Lots of people think advertising is just something you have to do. It sucks, but you have to do it to compete. Since I teach advertising, I hear it all the time. Then I saw this article by Tim Berry, and I knew I had to go on-record.
Tim summarizes my feelings exactly: if you’re gonna sell the sizzle, make sure a steak is really on the way.
In other words, don’t let your advertising write checks you can’t cash.
Because if you do, two things can happen:
- You overpromise to the point that it’s meaningless. We see this on TV in the morning. “We offer service, quality AND a low price.” Unless you explain why your audience should believe you offer these things, it falls into the category of “stuff businesses feel like they have to say.”
- You say too much, telling people you’re not sure about what you’re about. This isn’t really convincing either.
- You can’t meet customer expectations. If you’re specific about something you do, but don’t have the ability to do it consistently, you burn customers. And I think this is what Tim’s talking about. In other words, the more enticing and convincing you are, the more likely you are to burn customers when you can’t deliver. They feel betrayed.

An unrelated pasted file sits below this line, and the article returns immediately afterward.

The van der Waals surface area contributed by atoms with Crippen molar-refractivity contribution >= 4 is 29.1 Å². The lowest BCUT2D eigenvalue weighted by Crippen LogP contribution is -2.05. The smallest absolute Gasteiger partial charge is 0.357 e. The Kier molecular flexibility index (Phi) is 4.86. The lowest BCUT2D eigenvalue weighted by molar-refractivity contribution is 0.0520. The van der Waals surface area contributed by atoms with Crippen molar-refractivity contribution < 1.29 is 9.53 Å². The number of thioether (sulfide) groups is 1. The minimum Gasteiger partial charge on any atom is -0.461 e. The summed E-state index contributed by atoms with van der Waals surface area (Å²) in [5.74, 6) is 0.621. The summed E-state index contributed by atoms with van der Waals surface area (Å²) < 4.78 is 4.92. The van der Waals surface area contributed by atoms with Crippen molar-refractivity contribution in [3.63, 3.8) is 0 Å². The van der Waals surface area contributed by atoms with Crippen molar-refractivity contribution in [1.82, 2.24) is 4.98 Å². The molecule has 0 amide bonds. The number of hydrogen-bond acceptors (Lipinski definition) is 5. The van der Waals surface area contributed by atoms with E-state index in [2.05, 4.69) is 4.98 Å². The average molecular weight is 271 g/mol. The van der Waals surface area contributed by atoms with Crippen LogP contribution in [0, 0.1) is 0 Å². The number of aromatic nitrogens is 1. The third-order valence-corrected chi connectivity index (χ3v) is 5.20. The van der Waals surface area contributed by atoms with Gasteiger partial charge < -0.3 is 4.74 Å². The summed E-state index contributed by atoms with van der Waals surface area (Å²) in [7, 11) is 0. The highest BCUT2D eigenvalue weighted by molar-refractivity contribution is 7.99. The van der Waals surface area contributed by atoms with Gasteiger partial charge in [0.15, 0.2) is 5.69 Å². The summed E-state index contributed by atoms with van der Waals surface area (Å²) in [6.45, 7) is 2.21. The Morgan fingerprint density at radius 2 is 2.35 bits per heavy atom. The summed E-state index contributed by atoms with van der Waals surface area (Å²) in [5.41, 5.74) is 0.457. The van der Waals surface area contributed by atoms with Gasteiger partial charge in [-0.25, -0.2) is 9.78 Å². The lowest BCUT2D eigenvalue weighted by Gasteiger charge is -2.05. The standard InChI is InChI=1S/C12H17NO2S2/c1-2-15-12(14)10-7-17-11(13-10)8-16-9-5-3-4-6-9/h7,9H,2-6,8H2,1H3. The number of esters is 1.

How to Fix It
The path to long-term success might come from making promises you can keep that are specific enough to be convincing and relevant enough to matter to an audience who can pay. Where do you start?
- The SWOT analysis can give you insight into your natural strengths. But be sure to use it as an analysis, and not just another bullet list. Then you’ll ask the question: Based on my SWOT analysis, what kind of people can I serve best?